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Buachaill, Barrister
Category: UK Property Law
Satisfied Customers: 10112
Experience:  Barrister 17 years experience
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I have a small claim against an lettings agent. They made a

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I have a small claim against an lettings agent. They made a serious mistake when referencing the tenants.

In their Defence document sent to me and the court they quoted from the following term in my contract with them.

"....xxxx cannot give any warranty or guarantee regarding the quality, fitness for purpose or otherwise of a Tenant or for services provided by a third party and xxxx cannot accept liability for any failure on their part."

However they omitted the first line of this term which stated: "xxxx Services will be provided using diligence and care. "

As its clear that they didn't provide "diligence and care" is it very bad of them to omit this line from the same point of their defence or just naughty?


Could it also be assumed this is an "unfair term"?
1. Pleadings are merely designed to allow each side put forward their side of the case. The pleadings are not intended that each side put forward both sides of the case. So it is up to you in court to make reference to the remainder of this clause. However, the botXXXXX XXXXXne is that it is not "naughty" not to refer to the remainder of the clause. This is just one side putting their version of the case forward.
2. Secondly, the term can be considered to be an "unfair term" if it extinguished the obligations under the service contract to a minimum. In this case, the clause is very close to the line, as one relies upon a lettings agency to introduce a tenant and if the lettings agency removes liability for this, then what is the benefit of the service they are providing. As against this, a lettings agent cannot be held liable for all acts of the tenant. So my final view is that this clause is not unfair, but you should certainly argue the point in court if it arises.
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Customer: replied 3 years ago.



Two more small questions;


Before I signed the contract the agent gave me ther lettings document with the contract.It talked a out their "expert staff" who are "highly trained and receive regular refresher courses in training" and are "trained to the highest standards" etc.


1. Prior to contract signature they detailed "specific performance" in this document that their staff would perform. Can I therefore expect that this is the level of service I should have received?


This is in light that a staff member made the mistake when conducting the referencing. They claim it was "just an admistrative error".


My expectations from the document they presented to me that their staff should have been highly trained and either not made the mistake, or at least remedied it at the time. Is this a correct assumption in the eyes or the law?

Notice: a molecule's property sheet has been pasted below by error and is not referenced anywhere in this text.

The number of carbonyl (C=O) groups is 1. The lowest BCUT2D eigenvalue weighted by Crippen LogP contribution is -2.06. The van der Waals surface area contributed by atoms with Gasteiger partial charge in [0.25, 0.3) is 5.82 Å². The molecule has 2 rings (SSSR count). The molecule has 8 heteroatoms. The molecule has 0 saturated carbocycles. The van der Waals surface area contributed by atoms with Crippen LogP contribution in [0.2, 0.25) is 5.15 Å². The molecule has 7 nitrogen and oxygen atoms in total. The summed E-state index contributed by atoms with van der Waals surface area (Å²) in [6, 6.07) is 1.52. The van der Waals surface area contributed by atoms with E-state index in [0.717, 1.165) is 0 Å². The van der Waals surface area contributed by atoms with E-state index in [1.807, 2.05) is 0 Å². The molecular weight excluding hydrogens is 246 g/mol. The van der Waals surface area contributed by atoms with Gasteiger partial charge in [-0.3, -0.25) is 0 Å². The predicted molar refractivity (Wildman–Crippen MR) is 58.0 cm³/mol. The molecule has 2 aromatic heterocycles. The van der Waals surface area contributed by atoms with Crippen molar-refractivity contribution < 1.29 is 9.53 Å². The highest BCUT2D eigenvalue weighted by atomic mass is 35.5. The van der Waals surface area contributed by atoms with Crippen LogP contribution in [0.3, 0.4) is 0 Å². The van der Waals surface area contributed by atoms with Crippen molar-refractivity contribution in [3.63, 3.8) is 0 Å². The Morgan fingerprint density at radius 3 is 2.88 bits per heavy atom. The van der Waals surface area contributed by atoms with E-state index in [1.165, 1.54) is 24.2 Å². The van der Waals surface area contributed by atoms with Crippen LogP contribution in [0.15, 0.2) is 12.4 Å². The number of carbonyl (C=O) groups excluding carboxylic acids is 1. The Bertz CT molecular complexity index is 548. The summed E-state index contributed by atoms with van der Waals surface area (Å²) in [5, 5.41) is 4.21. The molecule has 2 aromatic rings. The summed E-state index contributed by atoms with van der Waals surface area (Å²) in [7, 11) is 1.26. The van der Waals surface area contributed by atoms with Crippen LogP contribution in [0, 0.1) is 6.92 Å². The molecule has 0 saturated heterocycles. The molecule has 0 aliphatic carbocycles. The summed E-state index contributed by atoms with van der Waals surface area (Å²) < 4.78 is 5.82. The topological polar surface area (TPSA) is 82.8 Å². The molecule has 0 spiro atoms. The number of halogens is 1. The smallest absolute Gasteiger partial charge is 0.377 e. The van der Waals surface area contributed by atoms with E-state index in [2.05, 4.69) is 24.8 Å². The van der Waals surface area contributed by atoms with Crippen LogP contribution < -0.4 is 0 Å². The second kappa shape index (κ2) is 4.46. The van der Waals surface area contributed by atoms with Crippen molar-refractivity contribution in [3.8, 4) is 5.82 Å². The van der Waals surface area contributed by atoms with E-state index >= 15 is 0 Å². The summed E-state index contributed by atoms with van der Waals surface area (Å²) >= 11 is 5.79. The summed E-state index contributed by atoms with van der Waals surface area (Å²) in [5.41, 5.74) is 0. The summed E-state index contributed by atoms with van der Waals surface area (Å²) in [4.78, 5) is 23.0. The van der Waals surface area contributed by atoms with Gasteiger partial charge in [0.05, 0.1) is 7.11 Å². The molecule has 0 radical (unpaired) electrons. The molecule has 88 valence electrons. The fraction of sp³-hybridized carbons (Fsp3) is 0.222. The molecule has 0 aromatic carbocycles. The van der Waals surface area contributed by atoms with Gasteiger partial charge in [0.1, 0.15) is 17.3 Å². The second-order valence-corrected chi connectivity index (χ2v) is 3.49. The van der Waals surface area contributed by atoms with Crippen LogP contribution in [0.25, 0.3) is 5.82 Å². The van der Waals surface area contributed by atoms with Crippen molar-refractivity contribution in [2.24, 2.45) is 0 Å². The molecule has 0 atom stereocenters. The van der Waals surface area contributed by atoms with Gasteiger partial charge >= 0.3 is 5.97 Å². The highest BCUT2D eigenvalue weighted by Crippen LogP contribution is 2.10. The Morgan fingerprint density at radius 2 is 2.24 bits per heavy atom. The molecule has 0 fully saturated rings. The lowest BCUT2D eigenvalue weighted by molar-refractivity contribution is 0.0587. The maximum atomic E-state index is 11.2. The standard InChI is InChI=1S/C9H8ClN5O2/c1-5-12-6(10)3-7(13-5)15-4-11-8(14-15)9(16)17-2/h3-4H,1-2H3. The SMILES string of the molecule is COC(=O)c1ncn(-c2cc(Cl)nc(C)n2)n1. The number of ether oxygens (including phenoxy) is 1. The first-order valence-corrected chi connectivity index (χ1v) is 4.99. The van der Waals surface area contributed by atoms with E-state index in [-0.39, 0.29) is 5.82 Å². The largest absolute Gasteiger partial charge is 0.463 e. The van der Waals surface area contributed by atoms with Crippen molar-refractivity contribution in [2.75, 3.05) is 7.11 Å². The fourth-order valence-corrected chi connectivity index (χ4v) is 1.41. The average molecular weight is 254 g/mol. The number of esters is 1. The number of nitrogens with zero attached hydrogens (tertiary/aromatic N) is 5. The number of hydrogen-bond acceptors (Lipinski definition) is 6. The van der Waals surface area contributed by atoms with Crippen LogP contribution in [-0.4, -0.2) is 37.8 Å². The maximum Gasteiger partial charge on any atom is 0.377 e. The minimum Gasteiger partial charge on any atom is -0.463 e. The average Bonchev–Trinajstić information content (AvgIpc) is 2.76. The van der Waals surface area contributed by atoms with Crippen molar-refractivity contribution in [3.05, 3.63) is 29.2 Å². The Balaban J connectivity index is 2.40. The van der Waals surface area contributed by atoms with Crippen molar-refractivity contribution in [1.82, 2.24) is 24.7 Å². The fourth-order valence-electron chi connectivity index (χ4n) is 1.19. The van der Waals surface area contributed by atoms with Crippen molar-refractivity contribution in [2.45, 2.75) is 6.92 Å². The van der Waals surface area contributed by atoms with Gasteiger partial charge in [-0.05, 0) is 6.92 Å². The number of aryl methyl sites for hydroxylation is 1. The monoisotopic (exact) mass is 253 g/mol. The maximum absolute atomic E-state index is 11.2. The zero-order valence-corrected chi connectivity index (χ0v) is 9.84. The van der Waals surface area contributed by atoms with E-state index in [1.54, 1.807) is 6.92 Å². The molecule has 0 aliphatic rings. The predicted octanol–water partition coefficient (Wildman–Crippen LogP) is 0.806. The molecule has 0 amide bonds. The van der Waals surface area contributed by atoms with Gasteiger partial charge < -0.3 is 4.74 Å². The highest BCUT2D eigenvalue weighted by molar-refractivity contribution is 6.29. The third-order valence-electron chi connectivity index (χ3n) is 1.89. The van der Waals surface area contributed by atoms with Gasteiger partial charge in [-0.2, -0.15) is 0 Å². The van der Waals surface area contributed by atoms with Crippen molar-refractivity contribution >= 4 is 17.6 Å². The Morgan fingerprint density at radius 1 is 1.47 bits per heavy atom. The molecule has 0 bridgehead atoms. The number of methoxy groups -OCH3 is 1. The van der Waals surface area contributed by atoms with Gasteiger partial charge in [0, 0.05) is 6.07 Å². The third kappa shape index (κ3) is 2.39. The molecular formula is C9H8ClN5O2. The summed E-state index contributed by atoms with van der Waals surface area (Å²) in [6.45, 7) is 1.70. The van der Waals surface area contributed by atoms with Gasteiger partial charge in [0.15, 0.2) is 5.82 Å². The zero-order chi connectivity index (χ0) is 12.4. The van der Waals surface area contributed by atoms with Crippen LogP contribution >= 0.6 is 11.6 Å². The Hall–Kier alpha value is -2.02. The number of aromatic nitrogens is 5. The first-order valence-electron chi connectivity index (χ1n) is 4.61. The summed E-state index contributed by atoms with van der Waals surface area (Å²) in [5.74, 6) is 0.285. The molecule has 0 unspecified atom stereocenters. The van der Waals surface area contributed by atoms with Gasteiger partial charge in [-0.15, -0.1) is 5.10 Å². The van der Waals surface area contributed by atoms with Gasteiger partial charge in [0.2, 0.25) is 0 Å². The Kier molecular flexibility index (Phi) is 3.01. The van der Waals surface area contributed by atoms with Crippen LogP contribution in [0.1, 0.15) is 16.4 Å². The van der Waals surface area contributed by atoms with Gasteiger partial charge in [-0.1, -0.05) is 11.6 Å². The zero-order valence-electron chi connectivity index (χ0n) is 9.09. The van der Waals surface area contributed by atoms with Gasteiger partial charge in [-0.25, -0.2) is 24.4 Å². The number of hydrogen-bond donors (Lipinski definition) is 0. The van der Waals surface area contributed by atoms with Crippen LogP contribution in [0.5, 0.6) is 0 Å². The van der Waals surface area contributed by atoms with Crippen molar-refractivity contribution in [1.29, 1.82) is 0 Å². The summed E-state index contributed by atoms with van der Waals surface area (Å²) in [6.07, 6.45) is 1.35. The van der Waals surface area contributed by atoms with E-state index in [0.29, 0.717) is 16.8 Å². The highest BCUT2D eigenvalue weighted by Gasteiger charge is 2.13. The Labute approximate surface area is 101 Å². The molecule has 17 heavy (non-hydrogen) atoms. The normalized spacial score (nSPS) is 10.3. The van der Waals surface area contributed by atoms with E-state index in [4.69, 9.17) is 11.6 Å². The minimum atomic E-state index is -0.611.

2. If I wanted to ask questions from the defendant with a statement of truth - am I free to do so in writing? This is prior to trial. Should I expect a response and are they obligated to do so?

3. Yes, you are able to expect the level of professionalism warranted by the lettings agency in their terms & conditions. It is not a lawful excuse in law to say something occurred due to "administrative error". This sort of excuse does not avoid liability in law. Secondly, there is no such thing as pre-trial "Questions of truth" in the Small Claims court. These are left to the hearing of the action and the hearing of the evidence. then you will have an opportunity to put your case to each witness from the lettings agency and to cross-examine them as well. Otherwise, the Small Claims court has a very simply procedure and does not allow for pre-trial motions.
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Customer: replied 3 years ago.
Thank-you. Good information.
Customer: replied 3 years ago.

Hello - Could I ask one more small question?

Go ahead
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Customer: replied 3 years ago.



Same topic. If the agent made a rather large error on the referencing and prior to this occurring they sent me the offer from the tenants with the following statement “SUBJECT TO CONTRACT & SATISFACTORY REFERENCES”.

How do I legally interpret “satisfactory references” – would that mean the tenants have “satisfactory” references or that the agent provides “satisfactory” references (i.e. without error) or both?

1. Here it means that the tenants have satisfactory references, not the landlord. The letting contract is with the tenants.
Customer: replied 3 years ago.

So not that the agent provides the references in a satisfactory manner? ie no mistakes.

Buachaill and other UK Property Law Specialists are ready to help you
Customer: replied 3 years ago.

Thanks again.

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